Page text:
I love that you’ve included real characters in the story, such as Quong Tart and Tilly Devine. How do you balance fact with fiction when using real people in your narrative? And did you unearth any surprises in your explorations?

Whenever I decide to include a real person, I first research their lives—biography, newspaper articles from that time that may mention them, court records if appropriate, any letters or such they may have written and so on—and each of these little bits of information goes in my Excel timeline. This allows me to build my character and also stops me making factual errors, like having Bessie meet with Quong Tart if in fact he was away in China at the time, for example. I never change the known facts—just build a story between the gaps. With Quong Tart, I was lucky enough to find his biography, written by his wife a few years after his death. This was a real gem, because as his wife, she was able to write a much more personal account of the man than what an academic could ever have done.

I think we need to remember that these real people may be ‘famous’ for us, but when they were alive, they were just ordinary people living their lives as best they could. So the fact that Louisa held her Dawn Club meetings in Quong’s tearooms makes it perfectly reasonable for Bessie to know Quong and some of his staff, and also reasonable for Josette, who loved attending art exhibitions in Paris, to meet Paul Poiret at one such place, when he was just a struggling designer who visited these exhibitions for inspiration.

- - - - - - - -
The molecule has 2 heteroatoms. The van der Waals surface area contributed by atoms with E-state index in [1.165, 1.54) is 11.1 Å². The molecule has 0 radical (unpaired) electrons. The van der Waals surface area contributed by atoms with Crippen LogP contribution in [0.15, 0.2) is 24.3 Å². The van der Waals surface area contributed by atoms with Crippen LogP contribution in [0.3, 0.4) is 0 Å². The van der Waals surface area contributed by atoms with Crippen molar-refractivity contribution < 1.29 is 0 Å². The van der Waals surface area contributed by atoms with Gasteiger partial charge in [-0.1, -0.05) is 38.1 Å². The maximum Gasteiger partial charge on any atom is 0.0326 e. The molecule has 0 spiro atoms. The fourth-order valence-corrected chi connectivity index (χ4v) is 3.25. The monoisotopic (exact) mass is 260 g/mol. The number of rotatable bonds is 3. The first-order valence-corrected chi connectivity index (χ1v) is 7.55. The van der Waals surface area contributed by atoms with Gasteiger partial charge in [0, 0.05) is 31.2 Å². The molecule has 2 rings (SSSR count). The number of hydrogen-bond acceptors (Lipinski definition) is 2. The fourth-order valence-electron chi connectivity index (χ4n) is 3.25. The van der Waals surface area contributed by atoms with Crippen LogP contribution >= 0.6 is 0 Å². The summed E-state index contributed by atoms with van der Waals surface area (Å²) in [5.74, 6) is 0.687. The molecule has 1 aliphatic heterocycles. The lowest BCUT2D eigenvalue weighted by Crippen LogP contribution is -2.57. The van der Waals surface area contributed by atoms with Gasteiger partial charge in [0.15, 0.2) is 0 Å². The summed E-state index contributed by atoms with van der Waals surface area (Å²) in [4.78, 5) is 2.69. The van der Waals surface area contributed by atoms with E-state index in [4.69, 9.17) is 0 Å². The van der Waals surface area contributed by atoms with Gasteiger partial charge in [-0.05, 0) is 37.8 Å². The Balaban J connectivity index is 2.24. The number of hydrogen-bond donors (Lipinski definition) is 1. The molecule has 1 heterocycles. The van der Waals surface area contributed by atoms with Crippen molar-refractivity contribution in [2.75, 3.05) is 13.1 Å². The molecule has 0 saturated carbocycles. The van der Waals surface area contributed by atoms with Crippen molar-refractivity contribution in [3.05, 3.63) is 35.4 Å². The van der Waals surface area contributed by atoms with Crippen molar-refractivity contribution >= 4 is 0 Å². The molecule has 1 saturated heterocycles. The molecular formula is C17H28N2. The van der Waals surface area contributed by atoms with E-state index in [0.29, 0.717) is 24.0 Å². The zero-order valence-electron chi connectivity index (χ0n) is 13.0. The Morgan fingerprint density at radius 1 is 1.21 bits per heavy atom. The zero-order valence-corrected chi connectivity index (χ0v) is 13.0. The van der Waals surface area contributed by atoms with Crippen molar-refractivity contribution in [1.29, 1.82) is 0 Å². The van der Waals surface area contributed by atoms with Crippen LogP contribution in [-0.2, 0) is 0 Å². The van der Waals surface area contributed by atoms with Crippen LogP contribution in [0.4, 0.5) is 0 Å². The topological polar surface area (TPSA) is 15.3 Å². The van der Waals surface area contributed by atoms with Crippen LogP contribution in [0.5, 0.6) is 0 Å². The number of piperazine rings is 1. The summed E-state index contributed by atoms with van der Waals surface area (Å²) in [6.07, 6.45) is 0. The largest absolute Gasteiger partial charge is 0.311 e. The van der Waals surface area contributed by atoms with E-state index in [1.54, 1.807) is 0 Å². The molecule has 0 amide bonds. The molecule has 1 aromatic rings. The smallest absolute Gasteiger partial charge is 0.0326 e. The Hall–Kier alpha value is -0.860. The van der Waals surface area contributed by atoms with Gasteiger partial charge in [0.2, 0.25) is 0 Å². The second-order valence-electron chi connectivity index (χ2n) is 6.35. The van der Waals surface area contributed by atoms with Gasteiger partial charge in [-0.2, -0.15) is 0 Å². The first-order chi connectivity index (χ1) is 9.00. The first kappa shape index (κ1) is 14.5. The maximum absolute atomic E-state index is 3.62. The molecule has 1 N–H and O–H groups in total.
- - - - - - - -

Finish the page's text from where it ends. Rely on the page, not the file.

And yes, there were many surprises and interesting things I found out while researching Orphan Rock, like those crazy cabarets in Paris, one of which had a candelabra made of human bones, or the time Parisians had to eat their zoo animals! In fact, if anyone is interested, I started a blog about these things on my website.

While reading Orphan Rock I was struck by similarities between the smallpox outbreak and the pandemic we’re living through at the moment. I wonder if this was something you were conscious of when you were writing the novel. Do you think the past can inform the present in any way—and is this something you explore while writing about real historical events in your fiction?

Not only the smallpox outbreak, but also the Spanish flu pandemic after the First World War (I wrote about those similarities on my blog). Spanish philosopher George Santayana is credited with saying, ‘Those who cannot remember the past are condemned to repeat it,’ and Winston Churchill once wrote, ‘Those that fail to learn from history are doomed to repeat it.’ I think that’s definitely true. Look at the Spanish flu—they were quick to stop restrictions and the wearing of masks, then a second wave hit, and then a third, and thousands died. So yes, the past can definitely inform the present, and I was very aware of it writing Orphan Rock.


Category: Features Interview